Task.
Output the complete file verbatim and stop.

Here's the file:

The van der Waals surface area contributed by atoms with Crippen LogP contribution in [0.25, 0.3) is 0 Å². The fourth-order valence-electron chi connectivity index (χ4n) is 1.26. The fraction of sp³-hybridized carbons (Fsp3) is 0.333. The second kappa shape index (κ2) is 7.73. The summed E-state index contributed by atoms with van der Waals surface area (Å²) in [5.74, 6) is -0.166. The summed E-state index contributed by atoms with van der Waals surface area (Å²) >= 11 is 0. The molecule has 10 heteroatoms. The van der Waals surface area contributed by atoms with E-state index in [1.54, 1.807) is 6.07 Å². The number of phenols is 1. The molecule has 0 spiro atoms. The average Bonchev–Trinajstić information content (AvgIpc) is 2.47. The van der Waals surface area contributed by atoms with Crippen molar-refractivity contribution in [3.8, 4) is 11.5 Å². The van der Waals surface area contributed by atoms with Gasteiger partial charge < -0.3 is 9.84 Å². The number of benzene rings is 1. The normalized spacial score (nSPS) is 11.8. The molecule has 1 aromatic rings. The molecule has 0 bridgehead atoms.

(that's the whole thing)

The van der Waals surface area contributed by atoms with Crippen LogP contribution in [0.25, 0.3) is 0 Å². The fourth-order valence-electron chi connectivity index (χ4n) is 1.26. The fraction of sp³-hybridized carbons (Fsp3) is 0.333. The second kappa shape index (κ2) is 7.73. The summed E-state index contributed by atoms with van der Waals surface area (Å²) in [5.74, 6) is -0.166. The summed E-state index contributed by atoms with van der Waals surface area (Å²) >= 11 is 0. The molecule has 10 heteroatoms. The van der Waals surface area contributed by atoms with E-state index in [1.54, 1.807) is 6.07 Å². The number of phenols is 1. The molecule has 0 spiro atoms. The average Bonchev–Trinajstić information content (AvgIpc) is 2.47. The van der Waals surface area contributed by atoms with Crippen molar-refractivity contribution in [3.8, 4) is 11.5 Å². The van der Waals surface area contributed by atoms with Gasteiger partial charge < -0.3 is 9.84 Å². The number of benzene rings is 1. The normalized spacial score (nSPS) is 11.8. The molecule has 1 aromatic rings. The molecule has 0 bridgehead atoms.